Dog Names...It's a Hunt
For Just the Right One!

Dog names come in a ton of different varieties. There are funny ones (how about “Froggy?”), and scary ones (would you want a dog called “Terror?”).

Then there are short ones (like the simple but not very flattering “Ox”) and longer ones (you’ve got to love “Snaggletooth,” well maybe not).

And, there are interesting names and boring ones.

The type of name you consider often says more about you and your personality than it does your dog.

Do you enjoy being different from the pack (no dog pun intended)? Then, you may want to check out our list of unique dog names. Are you more of a follower than a trend-setter?

Then, you’ll probably look at the list of popular dog names. Maybe you’re just someone who has a hard time making up their mind. In that case, you may look at all the lists...and maybe more than once.

You may think that choosing a name for a puppy is simply a matter of thinking of a name that you like and that seems to fit your puppy's personality or physical attributes. But there really is more to it.

Simple Tips for finding a good name for your dog

Here are a few things to consider before you settle on the name you'll be living with for many years:

  • Don't rush the process. Waiting a few days to study your pet’s behavior may help you pick the right name.
  • Pick one that’s easy for you to say and that your puppy can easily recognize. Remember that animals respond better to names that have one or two syllables. Don’t plan on calling your dog “Princess Grace of Morocco” with any great degree of success.
  • Don't pick a name that sounds too much like the name of someone else in the house. This should be pretty obvious. If you call out for “Bobby,” you probably don’t want both your son and your dog to come a-running.
  • Choose a name that’s both easy to call out and one that you won’t be embarrassed calling out public. If you’re a big, burly guy hanging out with your dog at the park, how comfortable will you be calling out: “Come here, Precious?”...not that there’s anything wrong with that.
  • Avoid names that sound like the standard commands of No, Stay, Sit, Come, Down or Fetch. For example "Joe" is probably too close to "No." It can be difficult for dogs to tell the difference between similar sounding words.
  • If you’re choosing a long name, keep in mind the shortened version. A long name will inevitably be shortened, but it may ruin the effect that you were originally going for.
  • Your dog won’t always be a puppy, so pick a name that will still be appropriate when he’s grown. She may be a “Cutie-pie” when she’s a puppy, but that pitbull may not fit that name as an adult.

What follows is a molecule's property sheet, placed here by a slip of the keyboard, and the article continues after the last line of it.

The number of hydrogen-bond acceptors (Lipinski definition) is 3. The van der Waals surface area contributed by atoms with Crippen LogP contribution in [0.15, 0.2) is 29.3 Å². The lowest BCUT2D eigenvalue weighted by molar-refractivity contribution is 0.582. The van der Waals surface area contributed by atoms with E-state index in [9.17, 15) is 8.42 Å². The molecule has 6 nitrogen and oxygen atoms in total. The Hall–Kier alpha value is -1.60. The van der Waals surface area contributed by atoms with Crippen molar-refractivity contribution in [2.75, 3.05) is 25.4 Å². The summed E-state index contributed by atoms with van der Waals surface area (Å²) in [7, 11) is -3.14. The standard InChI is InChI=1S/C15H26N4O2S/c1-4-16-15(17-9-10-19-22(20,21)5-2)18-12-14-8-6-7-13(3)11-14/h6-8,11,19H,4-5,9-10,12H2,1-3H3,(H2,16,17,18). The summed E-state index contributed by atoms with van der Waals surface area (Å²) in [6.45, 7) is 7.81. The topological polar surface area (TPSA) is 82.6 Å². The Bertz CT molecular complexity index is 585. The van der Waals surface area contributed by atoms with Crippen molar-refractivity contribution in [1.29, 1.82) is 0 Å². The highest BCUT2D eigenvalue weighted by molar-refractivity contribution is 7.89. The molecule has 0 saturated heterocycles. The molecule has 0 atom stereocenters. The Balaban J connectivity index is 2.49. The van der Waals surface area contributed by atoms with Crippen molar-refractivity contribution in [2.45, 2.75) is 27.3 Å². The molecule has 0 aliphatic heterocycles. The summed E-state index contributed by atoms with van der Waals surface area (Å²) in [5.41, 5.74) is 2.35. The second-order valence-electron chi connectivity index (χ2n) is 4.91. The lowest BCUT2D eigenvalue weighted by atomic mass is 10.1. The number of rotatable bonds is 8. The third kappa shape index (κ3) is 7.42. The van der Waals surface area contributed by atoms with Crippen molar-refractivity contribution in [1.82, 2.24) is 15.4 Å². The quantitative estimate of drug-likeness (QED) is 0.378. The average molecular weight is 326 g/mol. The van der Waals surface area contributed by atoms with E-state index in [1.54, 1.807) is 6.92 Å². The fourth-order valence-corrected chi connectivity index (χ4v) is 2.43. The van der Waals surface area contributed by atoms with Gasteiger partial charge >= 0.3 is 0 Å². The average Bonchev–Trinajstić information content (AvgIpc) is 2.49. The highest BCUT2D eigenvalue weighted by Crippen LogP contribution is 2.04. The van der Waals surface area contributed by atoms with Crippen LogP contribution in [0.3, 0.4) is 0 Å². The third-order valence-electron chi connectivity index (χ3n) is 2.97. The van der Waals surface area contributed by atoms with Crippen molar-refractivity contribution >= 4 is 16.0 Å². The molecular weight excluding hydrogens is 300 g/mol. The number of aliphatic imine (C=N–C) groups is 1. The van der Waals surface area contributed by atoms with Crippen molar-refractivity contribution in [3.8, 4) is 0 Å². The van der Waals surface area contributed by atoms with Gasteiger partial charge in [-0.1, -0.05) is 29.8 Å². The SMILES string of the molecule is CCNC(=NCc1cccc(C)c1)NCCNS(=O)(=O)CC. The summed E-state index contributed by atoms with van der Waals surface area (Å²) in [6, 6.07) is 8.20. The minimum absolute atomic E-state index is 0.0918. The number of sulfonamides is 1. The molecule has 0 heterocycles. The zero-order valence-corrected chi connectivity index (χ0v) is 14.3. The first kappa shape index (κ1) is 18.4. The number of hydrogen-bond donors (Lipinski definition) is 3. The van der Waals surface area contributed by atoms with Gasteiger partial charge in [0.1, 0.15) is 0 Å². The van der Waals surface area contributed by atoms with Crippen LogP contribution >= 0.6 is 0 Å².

• Consider using the name of a someone you love or admire. The name of a relative (not living with you) or friend, a character from a book you like, a favorite movie or television star, or even a sports hero, can make a great dog name.
  • You could use some distinguishing characteristic of your dog. This is a very common way of naming a pet. After all, how many cats are named "Fluffy?"

If your new dog is an adult, try to stick with the name he/she came with. It can be confusing for a dog when he’s called something other than the name he’s used to.

Of course, if it’s a name that you just can’t stand or is offensive to you, then changing it is the best course.

If you must change his name, just be very patient with your dog while he’s getting used to the new name.


There’s something special about dog names that end in the “E” sound. Names like: Buddy, Lassie, Lucky, Nicky, Queeny, Scooby, Sissy, Trixie, etc. When you say those names out loud, they just sound happy and pleasing.

It’s not unusual for me to say “Dukie” when I’m calling for my dog, Duke. So I recommend choosing a name that sounds like you’re happy when you say it.

Related topics...

Female Dog Names - Find a great name for your girl dog.

Male Dog Names - Find a great name for your boy dog.

Funny Dog Names - Find a name to tickle your fancy.

Return from Choosing a Dog Name to New Dog Survival Guide

New Dog Owner? Check Out These Pages First...

Selecting a Dog

Type of Dog

Choosing the right Dog

Naming your new Dog

Finding the right Food

House Training your Dog

General Dog Care Tips

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